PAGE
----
• by William Mougayar
    Venture advisor, 4x entrepreneur, marketer & strategist. I live in Toronto, curate a lot, blog a bit, and help startups.

Decentralized Peer-to-Peer Marketplaces

We’re at the cusp of seeing a lot of new peer to peer (P2P) marketplaces with decentralized operations.

Recent advances in blockchain technology based on decentralized consensus are making it possible to create totally decentralized marketplaces whose usage will be easily met by the critical mass of Internet users.

Existing P2P marketplaces have some characteristics of traditional marketplaces, but there is more to it.

Among the existing factors for marketplaces success, liquidity is important. Onboarding difficulty is also a factor. Other barriers could be psychological, legal, technological, or business model related. We need to preserve these characteristics, but go beyond them.

A decentralized P2P marketplace has a lot less friction at the center than traditional marketplaces. There is a lot more power and benefits at the edges than there are at the center.

In a previous blog post, The Race to Decentralize Everything and Give Power to the Edge of the Networks, I mentioned that marketplaces are one of the areas being affected.

Let’s review the progression of the various types of marketplaces:

1) Vertical marketplaces: Top-down controls. That’s where most e-commerce sites are. They sell, you buy. Examples: Bonobos, Birchbox, Frank & Oak, etc.

2) Semi-central marketplaces: They facilitate selling and buying laterally, and outside of a top-down model. Amazon, eBay, Etsy are the grand daddies. A few sell, many buy.

3) Decentralized peer-to-peer marketplaces: Anyone sells. Everyone buys. As many sellers as buyers. The central controls less. Trust, rules, identity, payments are embedded at the peer level. Participants arrive already trusted, and decentrally acknowledged. Examples of marketplaces and services to support them are being concocted by startups, such as Lazooz for transportation, OpenBazaar for p2p trading, or Openname as the identity protocol.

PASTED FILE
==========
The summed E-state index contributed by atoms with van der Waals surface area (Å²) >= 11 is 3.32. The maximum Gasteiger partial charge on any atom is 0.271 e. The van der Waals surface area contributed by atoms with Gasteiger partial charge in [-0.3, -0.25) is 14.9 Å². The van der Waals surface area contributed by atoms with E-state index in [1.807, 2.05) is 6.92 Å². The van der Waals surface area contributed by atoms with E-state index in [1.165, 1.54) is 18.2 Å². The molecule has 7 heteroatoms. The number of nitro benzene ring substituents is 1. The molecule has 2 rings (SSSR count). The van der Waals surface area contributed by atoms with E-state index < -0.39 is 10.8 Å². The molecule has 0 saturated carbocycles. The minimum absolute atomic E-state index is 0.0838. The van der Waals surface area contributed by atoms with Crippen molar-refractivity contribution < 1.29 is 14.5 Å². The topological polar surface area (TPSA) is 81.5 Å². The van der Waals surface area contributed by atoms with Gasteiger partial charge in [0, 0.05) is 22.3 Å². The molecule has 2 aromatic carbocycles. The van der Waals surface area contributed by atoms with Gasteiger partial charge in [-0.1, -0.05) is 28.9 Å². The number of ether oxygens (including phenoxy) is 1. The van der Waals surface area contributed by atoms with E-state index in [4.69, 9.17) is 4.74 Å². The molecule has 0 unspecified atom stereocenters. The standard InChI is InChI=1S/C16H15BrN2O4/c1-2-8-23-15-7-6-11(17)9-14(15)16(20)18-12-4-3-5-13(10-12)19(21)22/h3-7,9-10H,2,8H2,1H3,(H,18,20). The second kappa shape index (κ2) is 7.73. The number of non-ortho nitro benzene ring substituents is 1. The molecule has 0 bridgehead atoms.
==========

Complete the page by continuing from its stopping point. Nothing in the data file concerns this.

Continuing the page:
I’m particularly excited that we are going to see increased innovation around the creation of decentralized peer-to-peer marketplaces. I think the required plumbing infrastructure & middleware services to enable their operations are becoming more and more available.

What do these P2P marketplaces typically do?

1) Sharing. This includes temporary renting, using or leasing from someone else on the network. E.g Sidecar.

2) Selling and buying. Peers selling and buying from each other. Eg VarageSale, Kiinzel.

3) Providing a service. Each peer can provide a service, or find a service. E.g. Vayable.

What are the requirements for participation into these marketplaces?

Users will arrive with these services already “baked in”, prior to their participation:

  • Identity
  • Rules
  • Trust
  • Payment method
  • Terms
  • (ps: others?)

And they will offer open and neutral access of specific functions, such as:

  • Arbitration
  • Match-making
  • Inventory management
  • Notifications
  • Bid/ask
  • Aggregation
  • Information organization
  • (ps: others?)

Maybe one day, launching a decentralized peer-to-peer marketplace will be as easy as running a website.

What do you think?